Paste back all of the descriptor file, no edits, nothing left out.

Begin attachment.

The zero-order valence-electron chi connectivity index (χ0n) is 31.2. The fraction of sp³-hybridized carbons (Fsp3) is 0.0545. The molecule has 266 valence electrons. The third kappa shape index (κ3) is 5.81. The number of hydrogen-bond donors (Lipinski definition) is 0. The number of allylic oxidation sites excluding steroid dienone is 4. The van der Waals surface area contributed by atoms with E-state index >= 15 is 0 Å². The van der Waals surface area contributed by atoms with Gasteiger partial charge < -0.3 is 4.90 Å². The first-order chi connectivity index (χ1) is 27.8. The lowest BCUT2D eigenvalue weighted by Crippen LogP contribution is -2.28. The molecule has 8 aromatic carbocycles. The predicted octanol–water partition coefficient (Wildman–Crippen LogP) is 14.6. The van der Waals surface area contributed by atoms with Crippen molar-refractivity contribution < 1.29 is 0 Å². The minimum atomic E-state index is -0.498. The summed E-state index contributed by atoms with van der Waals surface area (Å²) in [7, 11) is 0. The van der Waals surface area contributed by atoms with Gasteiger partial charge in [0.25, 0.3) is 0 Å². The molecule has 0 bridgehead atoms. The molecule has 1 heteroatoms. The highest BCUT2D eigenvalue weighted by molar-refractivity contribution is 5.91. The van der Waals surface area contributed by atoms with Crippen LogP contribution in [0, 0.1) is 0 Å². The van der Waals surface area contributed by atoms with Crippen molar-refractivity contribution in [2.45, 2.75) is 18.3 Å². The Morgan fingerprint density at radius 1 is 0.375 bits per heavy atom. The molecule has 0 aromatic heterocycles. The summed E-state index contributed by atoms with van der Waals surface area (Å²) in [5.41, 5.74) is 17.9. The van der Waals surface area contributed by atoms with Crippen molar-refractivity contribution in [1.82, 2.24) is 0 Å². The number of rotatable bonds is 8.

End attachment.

The zero-order valence-electron chi connectivity index (χ0n) is 31.2. The fraction of sp³-hybridized carbons (Fsp3) is 0.0545. The molecule has 266 valence electrons. The third kappa shape index (κ3) is 5.81. The number of hydrogen-bond donors (Lipinski definition) is 0. The number of allylic oxidation sites excluding steroid dienone is 4. The van der Waals surface area contributed by atoms with E-state index >= 15 is 0 Å². The van der Waals surface area contributed by atoms with Gasteiger partial charge < -0.3 is 4.90 Å². The first-order chi connectivity index (χ1) is 27.8. The lowest BCUT2D eigenvalue weighted by Crippen LogP contribution is -2.28. The molecule has 8 aromatic carbocycles. The predicted octanol–water partition coefficient (Wildman–Crippen LogP) is 14.6. The van der Waals surface area contributed by atoms with Crippen molar-refractivity contribution < 1.29 is 0 Å². The minimum atomic E-state index is -0.498. The summed E-state index contributed by atoms with van der Waals surface area (Å²) in [7, 11) is 0. The van der Waals surface area contributed by atoms with Gasteiger partial charge in [0.25, 0.3) is 0 Å². The molecule has 0 bridgehead atoms. The molecule has 1 heteroatoms. The highest BCUT2D eigenvalue weighted by molar-refractivity contribution is 5.91. The van der Waals surface area contributed by atoms with Crippen LogP contribution in [0, 0.1) is 0 Å². The van der Waals surface area contributed by atoms with Crippen molar-refractivity contribution in [2.45, 2.75) is 18.3 Å². The Morgan fingerprint density at radius 1 is 0.375 bits per heavy atom. The molecule has 0 aromatic heterocycles. The summed E-state index contributed by atoms with van der Waals surface area (Å²) in [5.41, 5.74) is 17.9. The van der Waals surface area contributed by atoms with Crippen molar-refractivity contribution in [1.82, 2.24) is 0 Å². The number of rotatable bonds is 8.